Shimon Dotan

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Shimon Dotan
Born (1949-12-23) 23 December 1949 (age 67)

Shimon Dotan (Hebrew: שמעון דותן‎‎; born 23 December 1949) is an award winning Israeli film director, screenwriter, and producer.


Early life[edit]

Shimon Dotan was born in Romania in 1949 and moved to Israel in 1959. He grew up in Moshav Arugot, an agricultural cooperative. He then served five years in the Israeli military as a Navy Seal and went on to get his BFA at Tel Aviv University, where his student films won Israel’s Best Short Film and Best Director Awards twice.


Dotan is the recipient of numerous awards including, the Special Jury Prize for Best World Documentary Feature at Sundance Film Festival (Hot House), Silver Bear for Best Actor at Berlin Film Festival (Smile of the Lamb), Best Film Award at Newport Beach Film Festival (You Can Thank Me Later), two times winner of Israeli Academy Award for Best Film and Best Director (Repeat Dive, Smile Of The Lamb) and others.

Dotan’s feature films have received both critical acclaim and commercial success. His debut writing/directing/producing effort, Repeat Dive (1982), which chronicles Dotan’s own experiences as a member of Israel’s elite Navy Commando unit, won three Israeli Academy Awards, including Best Picture and Best Director, and was selected for the official competition at the Berlin and Chicago Film Festivals. He followed that effort with two quasi-documentaries, Souvenirs from Tel Aviv and Souvenirs from Hebron (1982).

His 1986 feature film The Smile of the Lamb, written and directed by Dotan and co-produced with Yonatan Aroch, won numerous awards including the Silver Bear for Best Actor at Berlin[1] and six Israeli Academy Awards, including those for Best Director and Best Picture. In 1991, Dotan wrote and directed The Finest Hour starring Rob Lowe, Tracy Griffith and Gale Hanson.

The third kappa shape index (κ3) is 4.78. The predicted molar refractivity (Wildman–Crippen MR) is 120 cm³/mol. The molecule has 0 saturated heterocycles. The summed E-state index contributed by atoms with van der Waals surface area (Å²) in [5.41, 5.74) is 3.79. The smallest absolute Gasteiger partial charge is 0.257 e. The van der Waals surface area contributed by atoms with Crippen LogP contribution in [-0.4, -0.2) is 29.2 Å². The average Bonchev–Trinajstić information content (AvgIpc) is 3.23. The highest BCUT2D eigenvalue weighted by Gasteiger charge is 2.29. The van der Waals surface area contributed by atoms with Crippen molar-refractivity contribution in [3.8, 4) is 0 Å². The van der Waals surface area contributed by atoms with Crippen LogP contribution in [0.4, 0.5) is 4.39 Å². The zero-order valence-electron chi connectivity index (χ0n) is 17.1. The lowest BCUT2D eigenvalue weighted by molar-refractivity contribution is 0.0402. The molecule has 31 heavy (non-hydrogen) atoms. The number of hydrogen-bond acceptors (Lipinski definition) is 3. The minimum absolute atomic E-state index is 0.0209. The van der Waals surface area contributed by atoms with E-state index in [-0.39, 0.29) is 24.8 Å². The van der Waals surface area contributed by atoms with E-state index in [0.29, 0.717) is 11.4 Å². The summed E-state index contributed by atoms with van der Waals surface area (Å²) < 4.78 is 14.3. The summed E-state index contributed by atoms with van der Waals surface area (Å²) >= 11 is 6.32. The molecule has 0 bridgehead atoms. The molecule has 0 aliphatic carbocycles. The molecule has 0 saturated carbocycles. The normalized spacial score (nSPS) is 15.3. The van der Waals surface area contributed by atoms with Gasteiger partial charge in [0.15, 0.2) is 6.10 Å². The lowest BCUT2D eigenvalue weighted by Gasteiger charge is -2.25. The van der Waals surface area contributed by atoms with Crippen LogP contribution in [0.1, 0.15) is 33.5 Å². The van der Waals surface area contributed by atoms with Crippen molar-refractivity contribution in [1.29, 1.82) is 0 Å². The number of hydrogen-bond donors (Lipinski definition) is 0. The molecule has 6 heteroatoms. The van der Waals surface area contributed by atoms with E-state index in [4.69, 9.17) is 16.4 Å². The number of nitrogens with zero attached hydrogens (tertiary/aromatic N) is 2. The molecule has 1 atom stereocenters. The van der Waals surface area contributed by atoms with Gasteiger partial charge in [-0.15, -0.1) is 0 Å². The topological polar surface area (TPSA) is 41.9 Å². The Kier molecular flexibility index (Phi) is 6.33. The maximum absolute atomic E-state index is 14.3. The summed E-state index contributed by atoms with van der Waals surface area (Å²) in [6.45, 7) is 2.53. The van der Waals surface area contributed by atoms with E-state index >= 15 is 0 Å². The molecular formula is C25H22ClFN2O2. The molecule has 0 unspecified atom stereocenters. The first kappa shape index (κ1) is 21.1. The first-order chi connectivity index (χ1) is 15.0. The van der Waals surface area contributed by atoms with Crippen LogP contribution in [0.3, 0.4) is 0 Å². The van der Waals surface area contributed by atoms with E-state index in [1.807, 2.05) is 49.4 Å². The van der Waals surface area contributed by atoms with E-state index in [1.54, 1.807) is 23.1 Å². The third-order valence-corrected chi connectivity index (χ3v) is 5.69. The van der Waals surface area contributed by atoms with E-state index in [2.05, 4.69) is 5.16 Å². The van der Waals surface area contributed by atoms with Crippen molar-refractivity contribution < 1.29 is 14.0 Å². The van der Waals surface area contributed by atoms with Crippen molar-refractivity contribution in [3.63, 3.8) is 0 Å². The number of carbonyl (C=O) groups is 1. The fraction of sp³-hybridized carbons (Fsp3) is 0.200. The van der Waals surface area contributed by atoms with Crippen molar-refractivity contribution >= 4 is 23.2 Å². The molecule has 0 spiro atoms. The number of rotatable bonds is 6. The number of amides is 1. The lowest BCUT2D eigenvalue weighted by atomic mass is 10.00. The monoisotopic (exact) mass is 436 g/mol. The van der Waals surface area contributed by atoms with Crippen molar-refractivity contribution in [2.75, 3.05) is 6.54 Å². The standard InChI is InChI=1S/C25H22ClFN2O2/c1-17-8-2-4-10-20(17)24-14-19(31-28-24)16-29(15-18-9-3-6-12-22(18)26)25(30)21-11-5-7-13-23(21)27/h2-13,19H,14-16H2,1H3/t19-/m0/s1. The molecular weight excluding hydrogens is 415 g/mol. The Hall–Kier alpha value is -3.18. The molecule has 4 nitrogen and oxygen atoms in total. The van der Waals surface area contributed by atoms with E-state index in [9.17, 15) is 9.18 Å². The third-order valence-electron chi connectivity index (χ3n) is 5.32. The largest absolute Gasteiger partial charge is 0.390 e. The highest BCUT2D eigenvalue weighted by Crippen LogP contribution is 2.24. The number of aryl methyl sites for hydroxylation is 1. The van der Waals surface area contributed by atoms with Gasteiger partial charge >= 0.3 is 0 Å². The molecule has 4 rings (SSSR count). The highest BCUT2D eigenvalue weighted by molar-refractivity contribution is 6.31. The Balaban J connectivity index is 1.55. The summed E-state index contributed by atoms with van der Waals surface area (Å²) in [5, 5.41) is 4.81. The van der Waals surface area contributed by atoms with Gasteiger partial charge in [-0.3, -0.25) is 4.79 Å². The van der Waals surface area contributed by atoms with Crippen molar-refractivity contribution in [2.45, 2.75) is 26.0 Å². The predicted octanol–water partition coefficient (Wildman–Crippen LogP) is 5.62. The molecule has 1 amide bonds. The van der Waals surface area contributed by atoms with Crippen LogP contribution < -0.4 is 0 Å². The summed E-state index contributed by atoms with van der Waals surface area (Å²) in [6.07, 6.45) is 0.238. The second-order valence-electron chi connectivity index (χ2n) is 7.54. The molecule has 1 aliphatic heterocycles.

After moving to Montreal, Canada in 1991 Dotan co-founded Cinequest Films Inc. together with partner Netaya Anbar. In 1994 Dotan directed and produced Warriors, starring Macha Grenon, Gary Busey and Michael Pare. In 1996 Dotan directed and produced Coyote Run, starring Peter Greene, Macha Grenon and Michael Pare. The critically acclaimed You Can Thank Me Later (1999), was produced together with Anbar and directed by Dotan in 1999 and starred Ellen Burstyn, Genevieve Boujold, Amanda Plummer and Mary McDonnell. It was awarded Best Film at Newport Beach Film Festival, selected for the closing night at the Palm Springs Film Festival and had its opening gala at the Montreal Film Festival. In 1999–2000 Dotan produced The List (1999) with Ryan O’Neal, Rock Lafortune and Ben Gazara, Cause of Death (2000) with Maxim Roy, Patrick Bergin and Michael Ironside and Wilder (2000) with Pam Grier, Romano Orzari and Rutger Hauer. In 2001 Dotan produced Hidden Agenda with Dolph Lundgren and Maxim Roy. In 2003 Dotan co-wrote the script for Watching TV with the Red Chinese together with Netaya Anbar and in 2005 he wrote Frenzy based on a novel by David Grossman. In 2006 Dotan wrote, directed and co-produced the documentary/feature Hot House. It won the Special Jury Award for Best World Documentary at Sundance. In 2007 Dotan produced and co-directed the Canadian-Chinese coproduction Diamond Dogs with Dolph Lundgren.

In 2012, together with Netaya Anbar, Dotan wrote, directed, and produced Watching TV with the Red Chinese based on the novel by Luke Whisnant.

In 2016 Dotan wrote and directed The Settlers, produced by Estelle Fialon, Jonatan Aroch, Paul Cadieux, and Dotan.

Dotan has taught political cinema at the Arthur L. Carter Journalism Institute of New York University since 2003. He also teaches at The New School in New York City. He has previously taught at Tel Aviv University and at Concordia University in Montreal.[2] He is a Fellow of the New York Institute for the Humanities.[3]

Selected filmography[edit]

Awards and honors[edit]


External links[edit]